MANCHESTER — Attorney General Gordon MacDonald is appointing former Manchester police chief David Mara to oversee the troubled Hillsborough County Attorney’s office.
County Attorney Michael Conlon learned of the move — announced Friday via a news release — while speaking to reporters in the lobby of the Hillsborough County courthouse.
“It’s great to hear they’re finally taking some action to fully support the Hillsborough County Attorney’s office,” Conlon, a Democrat, told reporters.
The move came after Conlon rejected MacDonald’s call for his resignation. It highlights a growing frustration in the Attorney General’s office with the Hillsborough County Attorney’s office and its decisions in several high-profile cases.
“The administration of justice and the protection of the people of Hillsborough County requires swift action to ensure there is adequate leadership and oversight of prosecutorial functions,” MacDonald wrote in a two-page letter to Conlon, which was dated Friday and distributed to media.
Last November, Conlon, who lacks experience as a prosecutor, ousted a three-term Republican who also was inexperienced when first elected.
Conlon has faulted MacDonald and his office for providing inadequate resources and few specific recommendations during his first eight months as county attorney.
Speaking to reporters, Conlon said he welcomed the move and will work collaboratively with Mara.
“I’m not trying to fight anybody,” he said.
In his letter, MacDonald said Mara will eventually assume control of day-to-day law enforcement duties of the office. Mara is a former Manchester police chief who went on to serve as an interim Portsmouth police chief and then as Gov. Chris Sununu’s drug czar.
Mara has a law degree and once worked handling arraignments, juvenile prosecutions and other courtroom duties as a Manchester police prosecutor. He will have to be appointed as an assistant attorney general, meaning he must go through the Democrat-controlled Executive Council.
“David Mara has proven he knows how to be in a leadership role,” said Manchester Police Chief Carlo Capano. Capano’s criticism last week of the plea bargain in the Joshua Garvey negligent homicide case highlighted police concerns over Conlon’s office.
Capano said he’s heard words of support from his fellow police chiefs in the last few days.
“It’s going to be nice to have someone who has the background as a prosecutor and understands the criminal justice system the way David Mara does,” the chief said.
But law professor Albert “Buzz” Scherr of UNH-Franklin Pierce Law School noted that Mara’s law license was inactive. MacDonald’s office confirmed the inactive status, but said Mara activated it Friday afternoon after he was questioned by Deputy Attorney General Jane Young.
“It’s a little curious that of all the persons he would pick it is an inactive lawyer who hasn’t practiced in a long time,” said Scherr, who has nearly four decades of experience as a public defender and criminal law professor.
Conlon’s predecessor, Dennis Hogan, also lacked strong leadership qualities, but he was a Republican, Scherr said.
Scherr said all parties in the matter are worthy of criticism: Democrats for putting an inexperienced Conlon up for office, Capano for criticizing a plea deal that Scherr said appears to be in line with similar cases, and MacDonald for selecting a person with no ongoing experience. “It’s New Hampshire at its less than prettiest all around,” he said.
Young and two assistant attorneys general prosecutors will provide oversight in Hillsborough County, MacDonald said. Young will take over the day-to-day law-enforcement related activities of the office starting Monday.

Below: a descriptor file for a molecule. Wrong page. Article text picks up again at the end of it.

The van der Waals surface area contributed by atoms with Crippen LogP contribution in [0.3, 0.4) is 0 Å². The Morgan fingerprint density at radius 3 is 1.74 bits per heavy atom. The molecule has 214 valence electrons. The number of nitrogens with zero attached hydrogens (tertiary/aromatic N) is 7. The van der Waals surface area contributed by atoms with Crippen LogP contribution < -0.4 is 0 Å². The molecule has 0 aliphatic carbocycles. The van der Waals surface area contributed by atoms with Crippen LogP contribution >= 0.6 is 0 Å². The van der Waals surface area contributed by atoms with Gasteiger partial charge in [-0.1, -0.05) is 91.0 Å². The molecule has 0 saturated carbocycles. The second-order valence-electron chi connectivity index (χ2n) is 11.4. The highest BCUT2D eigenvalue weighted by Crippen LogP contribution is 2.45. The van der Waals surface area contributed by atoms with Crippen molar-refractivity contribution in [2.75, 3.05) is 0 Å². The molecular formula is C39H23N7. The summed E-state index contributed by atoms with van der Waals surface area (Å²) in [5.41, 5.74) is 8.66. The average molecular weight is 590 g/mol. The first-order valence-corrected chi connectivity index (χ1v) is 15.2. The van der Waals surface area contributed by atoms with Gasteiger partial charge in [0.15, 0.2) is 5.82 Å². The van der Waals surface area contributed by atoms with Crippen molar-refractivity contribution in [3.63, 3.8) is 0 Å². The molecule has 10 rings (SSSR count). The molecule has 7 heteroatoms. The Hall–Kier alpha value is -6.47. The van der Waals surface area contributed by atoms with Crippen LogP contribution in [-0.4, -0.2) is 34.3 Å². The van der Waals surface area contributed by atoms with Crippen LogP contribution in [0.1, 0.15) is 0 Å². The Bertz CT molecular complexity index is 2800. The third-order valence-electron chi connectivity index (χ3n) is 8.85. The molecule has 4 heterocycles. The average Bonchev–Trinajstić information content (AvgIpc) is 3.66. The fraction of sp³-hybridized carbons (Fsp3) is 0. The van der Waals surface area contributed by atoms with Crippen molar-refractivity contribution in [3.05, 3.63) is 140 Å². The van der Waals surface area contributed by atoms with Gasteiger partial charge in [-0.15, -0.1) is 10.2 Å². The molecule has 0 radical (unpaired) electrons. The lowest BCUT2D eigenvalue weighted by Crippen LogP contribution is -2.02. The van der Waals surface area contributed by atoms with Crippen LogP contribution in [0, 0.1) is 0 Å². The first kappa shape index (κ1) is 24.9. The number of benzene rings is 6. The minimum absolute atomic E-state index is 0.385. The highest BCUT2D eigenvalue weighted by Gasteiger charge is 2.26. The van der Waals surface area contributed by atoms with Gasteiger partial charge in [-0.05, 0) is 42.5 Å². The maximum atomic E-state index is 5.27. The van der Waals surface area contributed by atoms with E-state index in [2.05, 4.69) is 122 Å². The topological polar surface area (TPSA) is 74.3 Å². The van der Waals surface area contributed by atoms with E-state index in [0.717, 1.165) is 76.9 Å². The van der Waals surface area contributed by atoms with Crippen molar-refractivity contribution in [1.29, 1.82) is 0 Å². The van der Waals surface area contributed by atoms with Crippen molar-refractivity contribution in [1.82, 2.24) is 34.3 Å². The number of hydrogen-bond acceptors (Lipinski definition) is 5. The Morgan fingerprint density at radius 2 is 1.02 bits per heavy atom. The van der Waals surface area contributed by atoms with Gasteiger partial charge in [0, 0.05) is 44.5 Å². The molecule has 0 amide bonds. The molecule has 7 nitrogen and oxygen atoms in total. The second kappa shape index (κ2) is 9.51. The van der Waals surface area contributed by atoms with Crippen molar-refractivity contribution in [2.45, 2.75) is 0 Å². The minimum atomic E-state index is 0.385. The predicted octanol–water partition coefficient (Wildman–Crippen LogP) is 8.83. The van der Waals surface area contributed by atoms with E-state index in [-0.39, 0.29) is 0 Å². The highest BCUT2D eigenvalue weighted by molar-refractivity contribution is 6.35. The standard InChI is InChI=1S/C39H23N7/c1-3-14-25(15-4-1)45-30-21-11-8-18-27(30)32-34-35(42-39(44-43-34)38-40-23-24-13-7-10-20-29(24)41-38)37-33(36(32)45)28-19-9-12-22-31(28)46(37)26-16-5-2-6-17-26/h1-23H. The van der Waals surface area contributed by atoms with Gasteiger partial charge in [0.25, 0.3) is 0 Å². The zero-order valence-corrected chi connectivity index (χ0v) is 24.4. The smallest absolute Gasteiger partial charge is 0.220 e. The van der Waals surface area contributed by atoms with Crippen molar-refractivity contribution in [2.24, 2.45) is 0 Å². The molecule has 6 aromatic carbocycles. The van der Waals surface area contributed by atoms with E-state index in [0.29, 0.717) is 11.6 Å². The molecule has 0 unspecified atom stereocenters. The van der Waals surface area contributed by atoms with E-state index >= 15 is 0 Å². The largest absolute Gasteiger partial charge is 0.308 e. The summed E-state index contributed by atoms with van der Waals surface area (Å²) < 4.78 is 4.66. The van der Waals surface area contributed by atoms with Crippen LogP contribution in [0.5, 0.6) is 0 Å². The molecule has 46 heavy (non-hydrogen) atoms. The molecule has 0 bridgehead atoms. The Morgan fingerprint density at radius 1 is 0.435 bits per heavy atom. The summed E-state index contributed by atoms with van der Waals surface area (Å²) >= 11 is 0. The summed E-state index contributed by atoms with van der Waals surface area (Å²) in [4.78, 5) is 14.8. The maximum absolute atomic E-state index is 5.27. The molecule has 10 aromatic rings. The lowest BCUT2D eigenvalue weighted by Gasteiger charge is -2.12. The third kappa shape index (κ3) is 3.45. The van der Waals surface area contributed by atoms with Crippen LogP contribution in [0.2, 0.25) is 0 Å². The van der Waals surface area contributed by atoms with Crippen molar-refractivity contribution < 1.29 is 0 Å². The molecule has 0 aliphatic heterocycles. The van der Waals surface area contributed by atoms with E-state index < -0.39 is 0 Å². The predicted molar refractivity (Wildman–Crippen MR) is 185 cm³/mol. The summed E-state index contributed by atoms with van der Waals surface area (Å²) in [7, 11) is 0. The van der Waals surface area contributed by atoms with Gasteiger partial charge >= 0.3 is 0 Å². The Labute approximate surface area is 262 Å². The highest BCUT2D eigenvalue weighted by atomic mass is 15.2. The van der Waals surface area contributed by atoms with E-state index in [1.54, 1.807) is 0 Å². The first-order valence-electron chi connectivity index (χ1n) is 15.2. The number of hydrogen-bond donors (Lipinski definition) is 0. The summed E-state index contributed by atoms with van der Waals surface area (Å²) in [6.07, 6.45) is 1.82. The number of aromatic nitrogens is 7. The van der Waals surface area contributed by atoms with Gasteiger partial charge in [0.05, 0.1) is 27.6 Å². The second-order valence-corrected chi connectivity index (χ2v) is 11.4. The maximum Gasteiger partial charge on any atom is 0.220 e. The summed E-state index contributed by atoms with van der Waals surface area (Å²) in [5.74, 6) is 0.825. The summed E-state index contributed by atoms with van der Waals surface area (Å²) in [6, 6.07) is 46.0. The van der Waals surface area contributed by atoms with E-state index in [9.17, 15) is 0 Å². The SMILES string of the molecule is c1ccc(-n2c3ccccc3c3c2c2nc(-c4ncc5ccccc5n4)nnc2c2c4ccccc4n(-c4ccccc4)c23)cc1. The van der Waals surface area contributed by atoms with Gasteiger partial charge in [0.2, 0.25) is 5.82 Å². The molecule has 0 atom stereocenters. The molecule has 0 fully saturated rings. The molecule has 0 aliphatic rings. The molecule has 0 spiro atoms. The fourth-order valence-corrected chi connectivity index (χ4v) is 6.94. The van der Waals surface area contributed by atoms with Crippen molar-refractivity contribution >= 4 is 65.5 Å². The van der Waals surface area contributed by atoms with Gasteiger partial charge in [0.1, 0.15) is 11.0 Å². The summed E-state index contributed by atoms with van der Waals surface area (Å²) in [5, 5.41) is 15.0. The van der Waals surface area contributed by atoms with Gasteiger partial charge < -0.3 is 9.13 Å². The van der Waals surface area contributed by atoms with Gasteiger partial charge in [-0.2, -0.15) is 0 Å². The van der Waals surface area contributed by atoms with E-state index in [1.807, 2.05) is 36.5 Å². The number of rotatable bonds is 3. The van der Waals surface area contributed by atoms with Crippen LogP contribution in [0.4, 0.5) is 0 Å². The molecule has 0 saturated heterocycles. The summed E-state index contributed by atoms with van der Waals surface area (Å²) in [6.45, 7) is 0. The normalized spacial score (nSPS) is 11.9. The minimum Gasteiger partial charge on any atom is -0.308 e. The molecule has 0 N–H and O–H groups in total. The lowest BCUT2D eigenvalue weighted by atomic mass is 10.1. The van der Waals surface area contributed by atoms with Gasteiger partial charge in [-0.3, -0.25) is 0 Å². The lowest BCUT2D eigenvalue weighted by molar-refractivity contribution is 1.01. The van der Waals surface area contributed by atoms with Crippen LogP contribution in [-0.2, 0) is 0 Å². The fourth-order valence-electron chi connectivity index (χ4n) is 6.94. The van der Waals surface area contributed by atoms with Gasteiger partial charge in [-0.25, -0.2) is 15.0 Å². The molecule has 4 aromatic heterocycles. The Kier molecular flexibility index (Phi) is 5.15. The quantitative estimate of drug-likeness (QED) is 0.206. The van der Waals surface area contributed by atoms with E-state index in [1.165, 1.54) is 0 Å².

In his letter, MacDonald cited three cases that caused his concern, including the Garvey plea bargain. They show, he wrote, “systematic failures in the leadership of the prosecutorial function of your office.”
Conlon obtained a double-digit percentage increase to the office’s budget this year. He told reporters he has hired experienced prosecutors, one of whom used to work for the Attorney General’s office. His prosecutors are at full staff, morale has improved and he’s adopted policies that cover communication with police about plea bargains and management approval for plea bargains in domestic and sexual assault cases.
Conlon said he has brought a “gentle, more thoughtful approach” to the job, and he said no one from MacDonald’s office has visited to talk to his staff about the supposed leadership problems.
“They would find an office that has an effective management team and is working to make continued progress,” he said.
MacDonald’s move harkens back to 2013, when then-Attorney General Joe Foster suspended former Rockingham County Attorney Jim Reams over allegations of sexual harassment and misuse of funds, the latter a possible crime.
Reams fought the suspension, and a judge ultimately sided with Reams.
“The Attorney General asserts that he has the power to suspend a county attorney’s prosecutorial powers based upon his belief that the county attorney has engaged in official misconduct in violation of (state law). The court disagrees,” wrote Superior Court Judge Richard McNamara of the Reams case.
Reams ended up collecting his salary and doing little else. Foster filed court papers to officially remove him, although no such procedure is spelled out in state law. Reams eventually resigned and the state ultimately paid his legal expenses.
As drug czar, Mara advises Gov. Sununu on addiction and behavioral health issues.
“Chief Mara has served in an exemplary manner as our state’s Drug Czar and has an incredible record in law enforcement – specifically in Hillsborough County,” Sununu said of Mara.
“The Attorney General has requested his assistance in the County Attorney’s office. We thank him for his willingness to take on this critical challenge on behalf of our state.”